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Becoming A Welcoming Church - Part 5

Over the next several weeks I want to wrap up our discussion of "Becoming a Welcoming Church." Today I want to list several myths author Thom Rainer brings to our attention:

1. Everyone knows where our church is.
2. Our church is small. We don't need signs for people to get around.
3. Church websites are not that important.

I bet most of us disagree with #1 if for no other reason than we are relocating to a new community. Some of us may not know where our church will be! And because it is a new building, myth #2 is probably something we also disagree with. Good signage is important. Where is the nursery? Where are the bathrooms? Where is the information desk? These are frequently asked questions. Eventually we will become familiar with the facility but the first time visitor is not familiar with anything! Signage is critical and we are blessed to have an outstanding team that is providing the very best signage.

Regarding myth #3, the more we use computers and the internet, the more likely we will agree with this one. Dr. Rainer says, "Most guests go to your church website before they ever set foot on your church property. What they find on the website could very well determine if they will be your guests or not." Having a website that is attractive, informative, and easy to navigate is very important. In some ways websites are the newspapers of our day and must be kept up to date. We hope you are pleased with our new one even as we acknowledge that it is still a work in progress. Many things will be added in the coming weeks for the benefit of both members and prospective guests.

Posted by Jim Bachmann

Becoming A Welcoming Church - Part 4

"The vast majority of [church] guests feel like they are intruding on a party to which they were not invited."

So says Dr. Thom Rainer in his book, Becoming A Welcoming Church, (p. 24), describing the mind-set of most church visitors. He makes a great point that while we are enjoying the fellowship of our fellow church members, the visitor may not know a single person! He may have learned about the church via its website or simply driven by the edifice and decided to visit. And even if he does know a few members he may not be able to find them unless prior arrangements have been made.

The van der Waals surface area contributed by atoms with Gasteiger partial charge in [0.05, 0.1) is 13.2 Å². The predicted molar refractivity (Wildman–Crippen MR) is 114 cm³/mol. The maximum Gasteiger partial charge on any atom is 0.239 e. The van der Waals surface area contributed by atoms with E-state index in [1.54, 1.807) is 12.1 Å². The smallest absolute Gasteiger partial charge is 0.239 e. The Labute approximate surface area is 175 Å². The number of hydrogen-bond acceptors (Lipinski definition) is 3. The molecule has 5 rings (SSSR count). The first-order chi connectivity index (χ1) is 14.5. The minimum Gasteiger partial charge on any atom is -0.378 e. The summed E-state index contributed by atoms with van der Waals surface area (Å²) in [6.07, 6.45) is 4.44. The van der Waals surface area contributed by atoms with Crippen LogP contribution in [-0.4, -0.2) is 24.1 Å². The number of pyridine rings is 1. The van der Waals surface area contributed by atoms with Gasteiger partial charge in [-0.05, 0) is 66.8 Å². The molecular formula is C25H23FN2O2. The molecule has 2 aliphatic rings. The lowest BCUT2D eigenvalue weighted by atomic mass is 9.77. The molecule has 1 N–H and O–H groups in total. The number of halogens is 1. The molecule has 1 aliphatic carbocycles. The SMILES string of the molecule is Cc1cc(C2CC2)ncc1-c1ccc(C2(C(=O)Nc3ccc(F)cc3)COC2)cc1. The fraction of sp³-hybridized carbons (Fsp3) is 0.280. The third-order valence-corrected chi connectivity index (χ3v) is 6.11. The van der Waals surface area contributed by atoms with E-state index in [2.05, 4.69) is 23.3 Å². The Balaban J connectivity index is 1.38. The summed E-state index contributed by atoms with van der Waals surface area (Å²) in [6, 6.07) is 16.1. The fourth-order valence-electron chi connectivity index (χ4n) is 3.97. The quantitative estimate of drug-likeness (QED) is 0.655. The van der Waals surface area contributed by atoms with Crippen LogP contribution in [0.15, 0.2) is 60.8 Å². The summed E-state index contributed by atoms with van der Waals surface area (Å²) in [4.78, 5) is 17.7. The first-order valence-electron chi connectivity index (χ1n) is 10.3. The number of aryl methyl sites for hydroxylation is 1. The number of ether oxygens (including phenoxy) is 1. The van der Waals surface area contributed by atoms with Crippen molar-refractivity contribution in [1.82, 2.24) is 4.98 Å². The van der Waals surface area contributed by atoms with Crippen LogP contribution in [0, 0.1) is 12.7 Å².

One of my golf acquaintances visited last Sunday. He came alone. I was so pleased to see one of our elders take him under his wing. They had known each other for a long time but neither knew they would see each other Sunday morning. They connected in the lobby, came into the auditorium together, sat together, and left together. Afterward he texted me to say how much he enjoyed his visit and although he is pretty "embedded" at his own church he will visit again. He then signed his name and described himself as a "grasshopper," thus letting me know he had listened to the sermon!

I hope that coming to church is a joyful, fun experience each Sunday. Indeed I would be delighted for it to be described as a "holy party!" But we must always be attentive to the stranger in our midst. He or she is not intruding; rather they are our honored guests.

Posted by Jim Bachmann

Becoming A Welcoming Church - Part 3

Several years ago Kristen and I visited a church steeped in the Reformed tradition. We knew they would enthusiastically celebrate Reformation Sunday. We fully expected to hear a stirring rendition of "A Mighty Fortress." Surely the sermon would be about justification by faith. We were excited to attend!

We arrived about 10 minutes early (most visitors arrive early), walked through the lobby and past many "holy huddles" into the sanctuary. No one greeted us except the usher who said, "Good morning," and handed us a bulletin. We sat down in a small but pretty sanctuary with about 50 others. No one spoke to us until a gentleman approached. He didn't introduce himself. He merely asked, "Are you visiting this morning?" I stood and said, "Yes," and introduced myself. He promptly told me that we could not take communion because neither of us were members of the church. That was it.

We couldn't wait to leave.

Out of courtesy we stayed. The sermon was decent. The liturgy was nice. But they sang a different (and far inferior, in my opinion) arrangement of "A Mighty Fortress." And we felt unwelcome.

We will never visit there again.

From countless interviews with church visitors Dr. Thom Rainer tells us (Becoming A Welcoming Church, p. 18-20) that the worst part of a visitor's experience generally occurs right before the worship service begins. It happens when they sit in the sanctuary or auditorium and no one speaks to or sits with them: "That, in essence, is one of the surprises we heard from guests. Even in incredible churches, very few members make the effort to greet and speak to someone already seated before the service begins. And frankly, most church members don't ever go sit with guests."

No one sat with us either. But I will give them credit for one thing: someone did speak to us. We just didn't like what he had to say.

Let's be a welcoming church!

Posted by Jim Bachmann